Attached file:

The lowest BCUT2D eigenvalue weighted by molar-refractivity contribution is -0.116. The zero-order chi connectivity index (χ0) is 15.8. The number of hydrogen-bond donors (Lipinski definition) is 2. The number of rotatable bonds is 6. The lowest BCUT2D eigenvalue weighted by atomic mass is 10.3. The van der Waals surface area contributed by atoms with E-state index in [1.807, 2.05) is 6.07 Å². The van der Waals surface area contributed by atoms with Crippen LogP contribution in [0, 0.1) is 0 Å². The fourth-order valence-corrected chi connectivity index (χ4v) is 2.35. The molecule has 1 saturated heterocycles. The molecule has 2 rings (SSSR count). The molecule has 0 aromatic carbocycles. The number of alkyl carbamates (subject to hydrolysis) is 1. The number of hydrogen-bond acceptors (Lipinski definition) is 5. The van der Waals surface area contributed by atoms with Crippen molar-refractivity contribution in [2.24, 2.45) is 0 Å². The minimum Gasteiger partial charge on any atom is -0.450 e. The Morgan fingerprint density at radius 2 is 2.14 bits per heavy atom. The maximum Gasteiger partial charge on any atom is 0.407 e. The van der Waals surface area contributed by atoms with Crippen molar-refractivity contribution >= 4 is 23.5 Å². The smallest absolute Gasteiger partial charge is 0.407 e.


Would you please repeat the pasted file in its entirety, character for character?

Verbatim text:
The lowest BCUT2D eigenvalue weighted by molar-refractivity contribution is -0.116. The zero-order chi connectivity index (χ0) is 15.8. The number of hydrogen-bond donors (Lipinski definition) is 2. The number of rotatable bonds is 6. The lowest BCUT2D eigenvalue weighted by atomic mass is 10.3. The van der Waals surface area contributed by atoms with E-state index in [1.807, 2.05) is 6.07 Å². The van der Waals surface area contributed by atoms with Crippen LogP contribution in [0, 0.1) is 0 Å². The fourth-order valence-corrected chi connectivity index (χ4v) is 2.35. The molecule has 1 saturated heterocycles. The molecule has 2 rings (SSSR count). The molecule has 0 aromatic carbocycles. The number of alkyl carbamates (subject to hydrolysis) is 1. The number of hydrogen-bond acceptors (Lipinski definition) is 5. The van der Waals surface area contributed by atoms with Crippen molar-refractivity contribution in [2.24, 2.45) is 0 Å². The minimum Gasteiger partial charge on any atom is -0.450 e. The Morgan fingerprint density at radius 2 is 2.14 bits per heavy atom. The maximum Gasteiger partial charge on any atom is 0.407 e. The van der Waals surface area contributed by atoms with Crippen molar-refractivity contribution >= 4 is 23.5 Å². The smallest absolute Gasteiger partial charge is 0.407 e.